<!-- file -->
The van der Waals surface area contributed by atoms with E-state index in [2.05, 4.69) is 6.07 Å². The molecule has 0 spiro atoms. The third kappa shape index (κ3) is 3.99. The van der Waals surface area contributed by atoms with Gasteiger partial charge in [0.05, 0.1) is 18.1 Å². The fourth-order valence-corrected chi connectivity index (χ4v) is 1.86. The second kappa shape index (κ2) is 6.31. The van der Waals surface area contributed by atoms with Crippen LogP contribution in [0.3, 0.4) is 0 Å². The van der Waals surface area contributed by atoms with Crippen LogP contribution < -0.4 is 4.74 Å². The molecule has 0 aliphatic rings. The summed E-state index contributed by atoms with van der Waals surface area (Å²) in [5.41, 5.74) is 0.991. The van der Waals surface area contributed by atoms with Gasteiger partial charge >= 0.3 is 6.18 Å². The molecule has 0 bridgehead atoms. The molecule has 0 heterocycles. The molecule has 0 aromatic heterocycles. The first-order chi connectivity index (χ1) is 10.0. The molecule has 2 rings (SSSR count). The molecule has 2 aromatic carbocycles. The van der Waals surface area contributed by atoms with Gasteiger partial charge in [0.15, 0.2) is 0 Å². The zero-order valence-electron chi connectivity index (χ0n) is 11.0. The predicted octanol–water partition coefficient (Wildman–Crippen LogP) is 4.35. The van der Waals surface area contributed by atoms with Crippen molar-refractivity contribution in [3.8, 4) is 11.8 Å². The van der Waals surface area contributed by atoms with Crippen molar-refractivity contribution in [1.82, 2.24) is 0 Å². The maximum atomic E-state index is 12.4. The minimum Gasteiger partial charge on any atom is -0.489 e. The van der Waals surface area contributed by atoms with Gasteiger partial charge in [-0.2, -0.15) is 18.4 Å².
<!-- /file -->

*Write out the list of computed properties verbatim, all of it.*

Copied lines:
The van der Waals surface area contributed by atoms with E-state index in [2.05, 4.69) is 6.07 Å². The molecule has 0 spiro atoms. The third kappa shape index (κ3) is 3.99. The van der Waals surface area contributed by atoms with Gasteiger partial charge in [0.05, 0.1) is 18.1 Å². The fourth-order valence-corrected chi connectivity index (χ4v) is 1.86. The second kappa shape index (κ2) is 6.31. The van der Waals surface area contributed by atoms with Crippen LogP contribution in [0.3, 0.4) is 0 Å². The van der Waals surface area contributed by atoms with Crippen LogP contribution < -0.4 is 4.74 Å². The molecule has 0 aliphatic rings. The summed E-state index contributed by atoms with van der Waals surface area (Å²) in [5.41, 5.74) is 0.991. The van der Waals surface area contributed by atoms with Gasteiger partial charge >= 0.3 is 6.18 Å². The molecule has 0 bridgehead atoms. The molecule has 0 heterocycles. The molecule has 0 aromatic heterocycles. The first-order chi connectivity index (χ1) is 10.0. The molecule has 2 rings (SSSR count). The molecule has 2 aromatic carbocycles. The van der Waals surface area contributed by atoms with Gasteiger partial charge in [0.15, 0.2) is 0 Å². The zero-order valence-electron chi connectivity index (χ0n) is 11.0. The predicted octanol–water partition coefficient (Wildman–Crippen LogP) is 4.35. The van der Waals surface area contributed by atoms with Crippen molar-refractivity contribution in [3.8, 4) is 11.8 Å². The van der Waals surface area contributed by atoms with Crippen molar-refractivity contribution in [1.82, 2.24) is 0 Å². The maximum atomic E-state index is 12.4. The minimum Gasteiger partial charge on any atom is -0.489 e. The van der Waals surface area contributed by atoms with Gasteiger partial charge in [-0.2, -0.15) is 18.4 Å².